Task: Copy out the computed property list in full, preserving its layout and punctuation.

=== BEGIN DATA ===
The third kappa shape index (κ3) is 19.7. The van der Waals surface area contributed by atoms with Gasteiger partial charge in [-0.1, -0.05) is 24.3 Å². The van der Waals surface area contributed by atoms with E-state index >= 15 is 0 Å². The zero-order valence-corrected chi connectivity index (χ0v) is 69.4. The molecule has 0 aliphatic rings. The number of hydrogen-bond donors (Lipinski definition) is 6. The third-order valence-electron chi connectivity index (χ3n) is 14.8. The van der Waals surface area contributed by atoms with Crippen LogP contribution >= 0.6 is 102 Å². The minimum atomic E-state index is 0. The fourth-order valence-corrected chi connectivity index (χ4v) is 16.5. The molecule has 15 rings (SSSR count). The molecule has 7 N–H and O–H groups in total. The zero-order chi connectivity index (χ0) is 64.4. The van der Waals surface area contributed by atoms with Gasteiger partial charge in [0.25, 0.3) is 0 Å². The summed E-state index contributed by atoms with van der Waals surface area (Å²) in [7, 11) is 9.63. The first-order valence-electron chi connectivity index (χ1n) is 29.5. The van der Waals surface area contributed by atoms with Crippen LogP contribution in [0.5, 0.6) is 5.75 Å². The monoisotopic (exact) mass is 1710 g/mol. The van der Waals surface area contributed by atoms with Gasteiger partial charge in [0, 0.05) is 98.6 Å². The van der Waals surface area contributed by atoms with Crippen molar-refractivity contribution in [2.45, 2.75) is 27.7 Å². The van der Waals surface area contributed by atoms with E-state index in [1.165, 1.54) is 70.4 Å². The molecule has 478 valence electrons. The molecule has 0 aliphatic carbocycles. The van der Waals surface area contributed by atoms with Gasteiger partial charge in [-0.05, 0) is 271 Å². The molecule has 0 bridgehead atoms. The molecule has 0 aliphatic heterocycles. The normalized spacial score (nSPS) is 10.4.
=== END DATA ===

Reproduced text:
The third kappa shape index (κ3) is 19.7. The van der Waals surface area contributed by atoms with Gasteiger partial charge in [-0.1, -0.05) is 24.3 Å². The van der Waals surface area contributed by atoms with E-state index >= 15 is 0 Å². The zero-order valence-corrected chi connectivity index (χ0v) is 69.4. The molecule has 0 aliphatic rings. The number of hydrogen-bond donors (Lipinski definition) is 6. The third-order valence-electron chi connectivity index (χ3n) is 14.8. The van der Waals surface area contributed by atoms with Crippen LogP contribution >= 0.6 is 102 Å². The minimum atomic E-state index is 0. The fourth-order valence-corrected chi connectivity index (χ4v) is 16.5. The molecule has 15 rings (SSSR count). The molecule has 7 N–H and O–H groups in total. The zero-order chi connectivity index (χ0) is 64.4. The van der Waals surface area contributed by atoms with Gasteiger partial charge in [0.25, 0.3) is 0 Å². The summed E-state index contributed by atoms with van der Waals surface area (Å²) in [7, 11) is 9.63. The first-order valence-electron chi connectivity index (χ1n) is 29.5. The van der Waals surface area contributed by atoms with Crippen LogP contribution in [0.5, 0.6) is 5.75 Å². The monoisotopic (exact) mass is 1710 g/mol. The van der Waals surface area contributed by atoms with Gasteiger partial charge in [0, 0.05) is 98.6 Å². The van der Waals surface area contributed by atoms with Crippen molar-refractivity contribution in [2.45, 2.75) is 27.7 Å². The van der Waals surface area contributed by atoms with E-state index in [1.165, 1.54) is 70.4 Å². The molecule has 478 valence electrons. The molecule has 0 aliphatic carbocycles. The van der Waals surface area contributed by atoms with Gasteiger partial charge in [-0.05, 0) is 271 Å². The molecule has 0 bridgehead atoms. The molecule has 0 aliphatic heterocycles. The normalized spacial score (nSPS) is 10.4.